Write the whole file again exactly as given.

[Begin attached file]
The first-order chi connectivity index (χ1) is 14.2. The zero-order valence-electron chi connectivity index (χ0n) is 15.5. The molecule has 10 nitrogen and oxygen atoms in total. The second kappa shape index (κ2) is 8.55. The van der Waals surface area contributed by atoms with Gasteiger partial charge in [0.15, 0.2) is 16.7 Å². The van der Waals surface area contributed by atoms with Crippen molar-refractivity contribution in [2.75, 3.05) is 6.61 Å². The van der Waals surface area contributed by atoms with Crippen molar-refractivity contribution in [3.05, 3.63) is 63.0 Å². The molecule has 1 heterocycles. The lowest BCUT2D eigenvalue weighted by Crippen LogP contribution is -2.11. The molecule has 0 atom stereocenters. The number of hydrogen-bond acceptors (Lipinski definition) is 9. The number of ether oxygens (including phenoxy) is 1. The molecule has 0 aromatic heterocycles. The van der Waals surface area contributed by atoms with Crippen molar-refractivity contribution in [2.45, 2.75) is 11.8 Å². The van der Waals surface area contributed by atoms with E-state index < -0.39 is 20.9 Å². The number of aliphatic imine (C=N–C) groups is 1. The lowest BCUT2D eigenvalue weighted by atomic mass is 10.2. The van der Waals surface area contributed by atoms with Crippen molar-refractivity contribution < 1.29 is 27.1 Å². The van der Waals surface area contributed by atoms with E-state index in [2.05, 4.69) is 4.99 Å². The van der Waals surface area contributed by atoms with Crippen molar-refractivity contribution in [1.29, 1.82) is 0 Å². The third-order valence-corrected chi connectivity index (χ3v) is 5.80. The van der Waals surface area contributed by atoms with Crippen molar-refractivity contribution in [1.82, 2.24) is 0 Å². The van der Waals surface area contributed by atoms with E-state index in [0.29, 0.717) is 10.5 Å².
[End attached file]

The first-order chi connectivity index (χ1) is 14.2. The zero-order valence-electron chi connectivity index (χ0n) is 15.5. The molecule has 10 nitrogen and oxygen atoms in total. The second kappa shape index (κ2) is 8.55. The van der Waals surface area contributed by atoms with Gasteiger partial charge in [0.15, 0.2) is 16.7 Å². The van der Waals surface area contributed by atoms with Crippen molar-refractivity contribution in [2.75, 3.05) is 6.61 Å². The van der Waals surface area contributed by atoms with Crippen molar-refractivity contribution in [3.05, 3.63) is 63.0 Å². The molecule has 1 heterocycles. The lowest BCUT2D eigenvalue weighted by Crippen LogP contribution is -2.11. The molecule has 0 atom stereocenters. The number of hydrogen-bond acceptors (Lipinski definition) is 9. The number of ether oxygens (including phenoxy) is 1. The molecule has 0 aromatic heterocycles. The van der Waals surface area contributed by atoms with Crippen molar-refractivity contribution in [2.45, 2.75) is 11.8 Å². The van der Waals surface area contributed by atoms with E-state index < -0.39 is 20.9 Å². The number of aliphatic imine (C=N–C) groups is 1. The lowest BCUT2D eigenvalue weighted by atomic mass is 10.2. The van der Waals surface area contributed by atoms with Crippen molar-refractivity contribution < 1.29 is 27.1 Å². The van der Waals surface area contributed by atoms with E-state index in [2.05, 4.69) is 4.99 Å². The van der Waals surface area contributed by atoms with Crippen molar-refractivity contribution in [1.29, 1.82) is 0 Å². The third-order valence-corrected chi connectivity index (χ3v) is 5.80. The van der Waals surface area contributed by atoms with Crippen molar-refractivity contribution in [1.82, 2.24) is 0 Å². The van der Waals surface area contributed by atoms with E-state index in [0.29, 0.717) is 10.5 Å².